Tag Archives: poetry

SOLC Day 14: Finding a Poem

My face-to-face meeting with directors of California Writing Project sites all over the state became a Zoom meeting in light of the Corona virus pandemic. I was not looking forward to hours in front of my computer screen, I knew I would miss all the informal opportunities for conversation and camaraderie. But I was wrong. Today’s meeting was energizing and comforting and brought much-needed connection and shared experiences with others who can relate in a world that is suddenly so filled with uncertainty.

Our rich conversations had me jotting down phrases, words I couldn’t forget. And during my beach walk this afternoon, they started to become a poem of sorts. So here’s the early draft…not quite done, found in the words of my colleagues.

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Just Wait

 

In a roiling cauldron of virus brew

we swim

blindly dodging infection

unwilling to get out

sure if we can’t see it, it’s not there

 

The pandemic spreads

morphing from fear of illness

into a pandemic of disappointment:

canceled events, weekend plans, the coveted spring break

we resist–just this once, I’ll be okay

wash your hands, pump the hand sanitizer

 

It’s time for each of us to listen loudly

to hear voices of those at risk

each of us is a single brick, interlocking, interconnected

whether we want to be or not

 

Distance physically

but not emotionally

wash your hands, cough into your elbow

cancel your plans and check on your neighbor

find ways to inject an inoculation of connection

without passing the virus

 

Write more, read more

Facetime with Grandma, phone call to Dad

and wait…

®Douillard

 

(And an image from this afternoon’s trip to the grocery store. Empty shelves are so unexpected!)

SOLC Day 3: Writing Under the Influence

Yesterday’s photography foray into the garden was still on students’ minds today.  I always seem to be living (and teaching) on borrowed time, so after finishing up some other work I was able to give students time to go back and look through the photographs they took yesterday.  I asked them to select their three “best” photos…thinking about the categories/compositional strategies they had tried yesterday.  Then of the three, figure out which one would be best as a black and white image.  I showed my own process, talking through the three photos I selected and showing my black and white image (you can see it on yesterday’s post). They were excited…eager to select, eager to edit, and I smartly limited the time to minutes in the single digits.  I called them together, iPads in hand, and had them all hold up their images.  Stunning, striking, interesting, and sometimes surprising…all words that described those photographs.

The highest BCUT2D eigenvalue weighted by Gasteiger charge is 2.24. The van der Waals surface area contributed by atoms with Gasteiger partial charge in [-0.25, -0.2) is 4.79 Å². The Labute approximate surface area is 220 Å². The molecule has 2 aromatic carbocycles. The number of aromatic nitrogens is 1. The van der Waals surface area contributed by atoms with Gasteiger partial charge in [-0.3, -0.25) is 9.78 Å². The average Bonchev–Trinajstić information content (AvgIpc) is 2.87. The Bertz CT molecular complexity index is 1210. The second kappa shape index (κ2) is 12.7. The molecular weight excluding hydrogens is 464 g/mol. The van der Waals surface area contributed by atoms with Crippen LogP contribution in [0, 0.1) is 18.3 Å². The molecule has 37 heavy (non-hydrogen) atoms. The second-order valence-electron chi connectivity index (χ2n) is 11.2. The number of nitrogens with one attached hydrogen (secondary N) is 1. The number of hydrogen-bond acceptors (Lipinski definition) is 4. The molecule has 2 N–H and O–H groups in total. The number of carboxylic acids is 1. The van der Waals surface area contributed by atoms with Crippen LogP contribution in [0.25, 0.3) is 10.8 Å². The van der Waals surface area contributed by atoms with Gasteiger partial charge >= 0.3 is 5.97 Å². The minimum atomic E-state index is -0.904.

And with a few minutes until recess, I reminded students about the poem we had read and studied yesterday: Peeling an Orange  by Eve Merriam.  I started my own poem in front of my students, thinking aloud as I talked through what I saw in this mentor text and writing my poem’s first lines.  I knew they were ready as they suggested ideas for my writing, questioned my decisions, and started asking questions about their own writing-to-be.

There is something magical about writing under the influence.  EVERY SINGLE STUDENT in my class had a title and an path forward for their poem in less than 5 minutes…and were asking when they would have time to return to this writing as we walked out to recess.

Just enough structure and lots choice meant students took photos of what caught their eyes. Being outdoors, wandering through the garden felt more like play than work–offering opportunities for creativity and exploration.  Selecting meant making some intentional choices–but choices again.  And nothing makes my students happier than messing with filters in editing mode!

We read and study a poem each week, so my students are familiar with poetry as a mentor text.  They know me well, expecting to write any time we do something creative and artistic. And there is something wonderful about writing short.  Small poems invite students to try something new, explore language, and still know the end is in sight.  The lift is somehow just right.

Here’s a tiny taste:

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And on some crazy whim, I decided to have my students create a slide deck of their small poems and photographs this afternoon.  (Reminiscent of something we did for #writeout and #clmooc)  So here they are:  first draft small poems and Ansel Adam-inspired photos from the garden.  We were definitely under the influence:  of nature, of photography, of freedom and choice, of a mentor text, and of a community of writers composing together.